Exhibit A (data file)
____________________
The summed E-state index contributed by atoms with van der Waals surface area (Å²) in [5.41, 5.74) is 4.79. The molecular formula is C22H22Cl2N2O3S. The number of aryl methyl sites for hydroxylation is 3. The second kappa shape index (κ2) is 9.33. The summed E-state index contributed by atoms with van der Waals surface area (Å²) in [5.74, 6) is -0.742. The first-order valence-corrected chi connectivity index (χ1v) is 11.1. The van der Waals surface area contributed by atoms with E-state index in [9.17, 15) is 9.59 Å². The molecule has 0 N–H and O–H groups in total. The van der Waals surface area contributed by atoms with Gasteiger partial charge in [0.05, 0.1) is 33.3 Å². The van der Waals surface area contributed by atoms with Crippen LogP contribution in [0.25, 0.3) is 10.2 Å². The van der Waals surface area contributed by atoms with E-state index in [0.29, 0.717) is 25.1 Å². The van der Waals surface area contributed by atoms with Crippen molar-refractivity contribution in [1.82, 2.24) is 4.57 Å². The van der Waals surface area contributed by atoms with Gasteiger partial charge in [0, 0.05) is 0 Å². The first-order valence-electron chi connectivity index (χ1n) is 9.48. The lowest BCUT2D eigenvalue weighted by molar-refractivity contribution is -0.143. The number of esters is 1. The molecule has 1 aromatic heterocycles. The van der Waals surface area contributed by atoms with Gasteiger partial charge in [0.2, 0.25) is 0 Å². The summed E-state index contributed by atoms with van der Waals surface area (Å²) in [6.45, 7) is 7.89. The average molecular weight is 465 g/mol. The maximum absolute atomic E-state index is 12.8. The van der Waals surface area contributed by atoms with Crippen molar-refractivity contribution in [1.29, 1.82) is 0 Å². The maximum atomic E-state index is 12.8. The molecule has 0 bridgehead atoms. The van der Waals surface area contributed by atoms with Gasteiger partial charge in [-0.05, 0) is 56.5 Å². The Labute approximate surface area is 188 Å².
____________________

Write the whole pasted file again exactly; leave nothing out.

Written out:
The summed E-state index contributed by atoms with van der Waals surface area (Å²) in [5.41, 5.74) is 4.79. The molecular formula is C22H22Cl2N2O3S. The number of aryl methyl sites for hydroxylation is 3. The second kappa shape index (κ2) is 9.33. The summed E-state index contributed by atoms with van der Waals surface area (Å²) in [5.74, 6) is -0.742. The first-order valence-corrected chi connectivity index (χ1v) is 11.1. The van der Waals surface area contributed by atoms with E-state index in [9.17, 15) is 9.59 Å². The molecule has 0 N–H and O–H groups in total. The van der Waals surface area contributed by atoms with Gasteiger partial charge in [0.05, 0.1) is 33.3 Å². The van der Waals surface area contributed by atoms with Crippen LogP contribution in [0.25, 0.3) is 10.2 Å². The van der Waals surface area contributed by atoms with E-state index in [0.29, 0.717) is 25.1 Å². The van der Waals surface area contributed by atoms with Crippen molar-refractivity contribution in [1.82, 2.24) is 4.57 Å². The van der Waals surface area contributed by atoms with Gasteiger partial charge in [0, 0.05) is 0 Å². The first-order valence-electron chi connectivity index (χ1n) is 9.48. The lowest BCUT2D eigenvalue weighted by molar-refractivity contribution is -0.143. The number of esters is 1. The molecule has 1 aromatic heterocycles. The van der Waals surface area contributed by atoms with Gasteiger partial charge in [0.2, 0.25) is 0 Å². The summed E-state index contributed by atoms with van der Waals surface area (Å²) in [6.45, 7) is 7.89. The average molecular weight is 465 g/mol. The maximum absolute atomic E-state index is 12.8. The van der Waals surface area contributed by atoms with Crippen molar-refractivity contribution in [1.29, 1.82) is 0 Å². The maximum atomic E-state index is 12.8. The molecule has 0 bridgehead atoms. The van der Waals surface area contributed by atoms with Gasteiger partial charge in [-0.05, 0) is 56.5 Å². The Labute approximate surface area is 188 Å².